As I write this it will be 9 days before our plumber can fix the frozen pipes that burst throughout our home. It is frustrating, but we are just one among thousands experiencing the same difficulties. Our attitudes in life are a choice, and this is one time I am having to act upon that choice. Throughout this last week one word kept coming to mind: contentment. This state of being is different than happiness. Happiness is defined as experiencing frequent positive thoughts, such as joy, interest, or pride. Whereas contentment can be described as a deeper feeling of satisfaction and gratitude. Happiness has a short lifespan, but contentment is longer lasting and goes much deeper.


In Paul’s letter to the Philippians many of us think of the well-known verse that says, “I can do all things through him who strengthens me.” When my husband and I first married we dedicated these words as our family motto. We went as far as adding a sassy ending, “…so get out of my way.” We often repeat, “I can do all things through Christ who strengthens me, so get out of my way.” These are motivating words we live by that help us overcome naysayers who have often told us our goals or dreams cannot be accomplished. These words remind us the “negative Nancy’s” have no power over us when God has clearly told us WE CAN.


Louie grew to love the fire. Spent hours gazing at the flames.


As common as this verse is to many, and as personal as it is to my family, I had not spent as much time studying the words written just before. “Not that I am speaking of being in need, for I have learned in whatever situation I am to be content. I know how to be brought low, and I know how to abound. In any and every circumstance, I have learned the secret of facing plenty and hunger, abundance and need. I can do all things through him who strengthens me.” (Philippians 4:11-13 ESV-emphasis mine).


As my husband and I were taking inventory of our dwindling water supply, and dividing our food into smaller quantities, I cannot say there was happiness abounding in my heart, but I can say there was contentment. I had a great feeling of gratitude, and a thankful heart for provision. To keep a joyful outlook this past week with every frustration we encountered, I changed my focus to find the good.


  • Power went out: Grateful for two gas fireplaces

  • Water shut off: Grateful we had extra water bottles stored up from the pandemic

  • No water to bathe: Grateful for make-up wipes and baby powder to clean our face and bodies

  • Toilets not working: Grateful for an abundance of swimming pool water

  • Pipes burst and flooded our kitchen: Grateful we were safe and for our expert handyman friend who stopped the gushing water


It’s a mess!


  • Below freezing temperatures with no heat: Grateful for long johns and two dogs that can keep us warm in bed

  • Son and daughter (in law) also no power or water: Grateful our veteran son knew how to keep his family warm and make a pot of soup over a wood burning fire; grateful for a daughter (in law) that chose to put her trust in her new husband that he knew what he was doing, even when it was scary

  • My mom lost power/water at same time son/daughter did: Grateful our power came on right as theirs went off and they can stay with us

  • Wondering how we will feed 5 mouths: Grateful for freezer full of steaks stored up from the pandemic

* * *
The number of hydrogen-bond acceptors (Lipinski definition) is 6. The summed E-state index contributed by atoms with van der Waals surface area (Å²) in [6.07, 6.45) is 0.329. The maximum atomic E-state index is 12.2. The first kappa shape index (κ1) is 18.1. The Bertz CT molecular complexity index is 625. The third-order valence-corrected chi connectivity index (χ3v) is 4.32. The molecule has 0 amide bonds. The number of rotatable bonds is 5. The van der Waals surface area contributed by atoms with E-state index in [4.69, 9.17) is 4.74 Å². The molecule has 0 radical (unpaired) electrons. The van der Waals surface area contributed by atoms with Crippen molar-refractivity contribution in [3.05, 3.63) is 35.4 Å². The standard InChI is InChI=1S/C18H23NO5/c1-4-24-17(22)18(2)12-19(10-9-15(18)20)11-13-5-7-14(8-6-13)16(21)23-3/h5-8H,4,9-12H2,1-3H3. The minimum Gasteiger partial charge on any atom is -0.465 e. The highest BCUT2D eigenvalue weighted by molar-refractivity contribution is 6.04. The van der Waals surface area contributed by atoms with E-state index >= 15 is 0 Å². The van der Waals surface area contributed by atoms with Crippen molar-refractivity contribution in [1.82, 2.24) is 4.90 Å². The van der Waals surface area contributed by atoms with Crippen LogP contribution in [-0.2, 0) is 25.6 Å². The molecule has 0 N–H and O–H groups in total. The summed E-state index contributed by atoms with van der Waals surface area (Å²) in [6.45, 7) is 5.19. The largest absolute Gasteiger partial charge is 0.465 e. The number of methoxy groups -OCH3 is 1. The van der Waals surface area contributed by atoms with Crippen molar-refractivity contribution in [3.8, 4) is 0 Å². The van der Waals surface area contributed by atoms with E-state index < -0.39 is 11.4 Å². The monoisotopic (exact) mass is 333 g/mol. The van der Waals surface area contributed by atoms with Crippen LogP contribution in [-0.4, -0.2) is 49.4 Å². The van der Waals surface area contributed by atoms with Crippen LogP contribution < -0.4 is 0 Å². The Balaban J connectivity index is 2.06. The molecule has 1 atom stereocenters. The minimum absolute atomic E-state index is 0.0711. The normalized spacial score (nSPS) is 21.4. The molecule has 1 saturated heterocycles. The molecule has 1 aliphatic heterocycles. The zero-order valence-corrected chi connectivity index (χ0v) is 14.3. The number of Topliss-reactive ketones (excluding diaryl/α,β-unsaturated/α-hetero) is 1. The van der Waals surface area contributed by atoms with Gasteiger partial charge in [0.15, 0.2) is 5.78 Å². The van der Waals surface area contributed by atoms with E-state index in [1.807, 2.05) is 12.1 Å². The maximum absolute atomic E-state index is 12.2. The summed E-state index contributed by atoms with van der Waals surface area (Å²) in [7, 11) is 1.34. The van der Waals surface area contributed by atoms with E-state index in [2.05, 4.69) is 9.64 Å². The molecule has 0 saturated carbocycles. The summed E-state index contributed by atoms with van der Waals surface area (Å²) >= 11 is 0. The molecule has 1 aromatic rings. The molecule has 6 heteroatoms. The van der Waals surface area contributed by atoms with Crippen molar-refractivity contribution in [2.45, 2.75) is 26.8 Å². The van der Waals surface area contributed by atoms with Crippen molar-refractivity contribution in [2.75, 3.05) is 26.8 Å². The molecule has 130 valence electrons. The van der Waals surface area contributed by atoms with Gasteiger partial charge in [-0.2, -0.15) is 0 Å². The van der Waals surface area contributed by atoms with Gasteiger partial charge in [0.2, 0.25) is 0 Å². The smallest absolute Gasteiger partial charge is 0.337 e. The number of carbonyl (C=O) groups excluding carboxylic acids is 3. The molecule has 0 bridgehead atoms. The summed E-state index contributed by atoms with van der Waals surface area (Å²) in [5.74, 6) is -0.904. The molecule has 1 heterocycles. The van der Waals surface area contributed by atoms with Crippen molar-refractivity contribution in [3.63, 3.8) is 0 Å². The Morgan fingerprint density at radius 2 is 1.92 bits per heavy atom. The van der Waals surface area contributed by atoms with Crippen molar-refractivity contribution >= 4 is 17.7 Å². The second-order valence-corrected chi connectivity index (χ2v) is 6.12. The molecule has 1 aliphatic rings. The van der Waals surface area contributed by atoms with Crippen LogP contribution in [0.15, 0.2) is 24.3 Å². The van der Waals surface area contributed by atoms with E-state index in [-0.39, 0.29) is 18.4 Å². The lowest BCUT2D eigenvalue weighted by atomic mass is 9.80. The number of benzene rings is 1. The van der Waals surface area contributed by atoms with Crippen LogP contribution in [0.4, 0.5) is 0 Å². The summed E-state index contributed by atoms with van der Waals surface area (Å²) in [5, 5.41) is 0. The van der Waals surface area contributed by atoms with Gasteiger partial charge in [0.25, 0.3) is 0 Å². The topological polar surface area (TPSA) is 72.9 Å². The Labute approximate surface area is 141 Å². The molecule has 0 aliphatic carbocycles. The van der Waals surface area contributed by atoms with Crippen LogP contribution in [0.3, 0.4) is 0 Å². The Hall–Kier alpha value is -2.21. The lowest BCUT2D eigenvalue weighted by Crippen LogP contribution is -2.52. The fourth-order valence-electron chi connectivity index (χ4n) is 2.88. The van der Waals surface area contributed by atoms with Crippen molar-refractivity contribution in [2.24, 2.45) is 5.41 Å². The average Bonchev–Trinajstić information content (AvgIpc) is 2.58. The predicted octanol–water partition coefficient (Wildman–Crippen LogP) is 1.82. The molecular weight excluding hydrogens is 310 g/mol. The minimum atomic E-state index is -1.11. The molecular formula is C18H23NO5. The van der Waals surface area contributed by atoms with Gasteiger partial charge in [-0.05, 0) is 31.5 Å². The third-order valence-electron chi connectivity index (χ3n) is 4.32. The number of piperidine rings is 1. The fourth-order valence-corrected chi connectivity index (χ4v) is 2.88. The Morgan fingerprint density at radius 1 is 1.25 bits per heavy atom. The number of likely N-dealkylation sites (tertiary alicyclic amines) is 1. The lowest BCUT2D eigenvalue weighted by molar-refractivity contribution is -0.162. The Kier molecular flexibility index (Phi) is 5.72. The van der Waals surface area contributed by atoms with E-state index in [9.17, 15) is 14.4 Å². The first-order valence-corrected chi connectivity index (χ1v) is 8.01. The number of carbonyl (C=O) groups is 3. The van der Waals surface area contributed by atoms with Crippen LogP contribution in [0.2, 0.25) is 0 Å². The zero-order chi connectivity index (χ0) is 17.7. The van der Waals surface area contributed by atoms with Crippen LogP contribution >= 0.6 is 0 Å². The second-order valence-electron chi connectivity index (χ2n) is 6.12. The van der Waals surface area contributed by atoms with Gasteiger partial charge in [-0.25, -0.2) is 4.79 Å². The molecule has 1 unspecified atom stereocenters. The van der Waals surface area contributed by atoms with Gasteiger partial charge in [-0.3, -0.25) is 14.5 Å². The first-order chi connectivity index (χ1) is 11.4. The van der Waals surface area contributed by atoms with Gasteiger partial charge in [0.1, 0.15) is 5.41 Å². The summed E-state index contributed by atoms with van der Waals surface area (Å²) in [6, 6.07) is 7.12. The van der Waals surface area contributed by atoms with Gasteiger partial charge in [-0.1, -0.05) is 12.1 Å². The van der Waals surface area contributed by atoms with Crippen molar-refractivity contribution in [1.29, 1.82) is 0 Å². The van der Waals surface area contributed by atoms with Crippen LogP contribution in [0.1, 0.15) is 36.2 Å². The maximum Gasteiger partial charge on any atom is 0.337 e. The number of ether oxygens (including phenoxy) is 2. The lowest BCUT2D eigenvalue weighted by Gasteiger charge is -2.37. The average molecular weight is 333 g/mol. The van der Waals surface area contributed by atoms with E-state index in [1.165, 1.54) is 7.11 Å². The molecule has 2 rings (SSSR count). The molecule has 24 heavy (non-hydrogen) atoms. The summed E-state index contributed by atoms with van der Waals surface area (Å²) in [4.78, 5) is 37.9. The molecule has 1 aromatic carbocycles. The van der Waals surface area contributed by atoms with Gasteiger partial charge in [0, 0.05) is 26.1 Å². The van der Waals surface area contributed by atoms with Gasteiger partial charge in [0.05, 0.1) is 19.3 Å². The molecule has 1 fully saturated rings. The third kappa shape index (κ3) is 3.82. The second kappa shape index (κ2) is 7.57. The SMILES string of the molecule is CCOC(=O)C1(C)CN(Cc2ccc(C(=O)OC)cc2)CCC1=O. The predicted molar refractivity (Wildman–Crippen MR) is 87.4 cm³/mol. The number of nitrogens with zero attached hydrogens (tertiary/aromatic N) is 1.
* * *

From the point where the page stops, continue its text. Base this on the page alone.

Father and son cooking steaks over gas stove by candlelight.

  • Working in a messy kitchen/no power or water: Grateful for family time; father/son cooking steaks together; daughter (in law) bringing mushrooms/carrots from their refrigerator to provide sides with our meal

  • No bath in 6 days: Grateful for friends with hot water and showers

  • No plumber available for 9 days: Grateful our friend was able to close off all other pipes and direct water just to our bathroom; grateful to family/friends for the use of their washing machines/dishwashers


This is a short list of the gratitude we found in our contentment. After our family steak night, sitting among broken pipes in a waterless house, our son finished his last bite and declared to everyone present, “This is fun!” You must know him to understand this is not out of the ordinary. He was born with a smile on his face, speaks to every stranger, and finds a playful happiness in his surroundings. He lives in the reality he finds himself in at that moment and treats life as a story to treasure and enjoy. To him, quality time with family means more than most things, so why wouldn’t he think a steak dinner with his wife, parents, and grandmother was fun? He was not looking at what we did not have (water, low food supplies, no heat in his own home), he saw what we did have, and he declared it good.


Enjoying a warm meal surrounded by family, dogs, a fire, and bursting pipes.


A friend reminded me, “One cannot truly appreciate anything unless it is occasionally denied.” I appreciate what we have, and I am also thankful for the lessons that revealed our weaknesses. Once any experience or project is completed, we should always evaluate what we learned. Ask yourself what worked and what did not and if you would change anything next time.


What will I do differently to prepare for the next arctic storm that hits Texas (more likely the next hurricane that hits our Gulf Coast region)?

  • Keep a big supply of water year-round so I do not have to rely on the stores

  • Store flashlights inside the house instead of the garage where our sweltering summer heat causes the batteries to die

  • Stock up on MREs (meals ready to eat) that our military use and can last for decades

  • And the #1 thing on my list??? Install a generator to power our home!

It is good to find happiness and joy even in difficult circumstances, but it is alright to just be content. This week I was content, finding satisfaction with each day and gratitude for our provisions.


Together with you,

Lisa Lou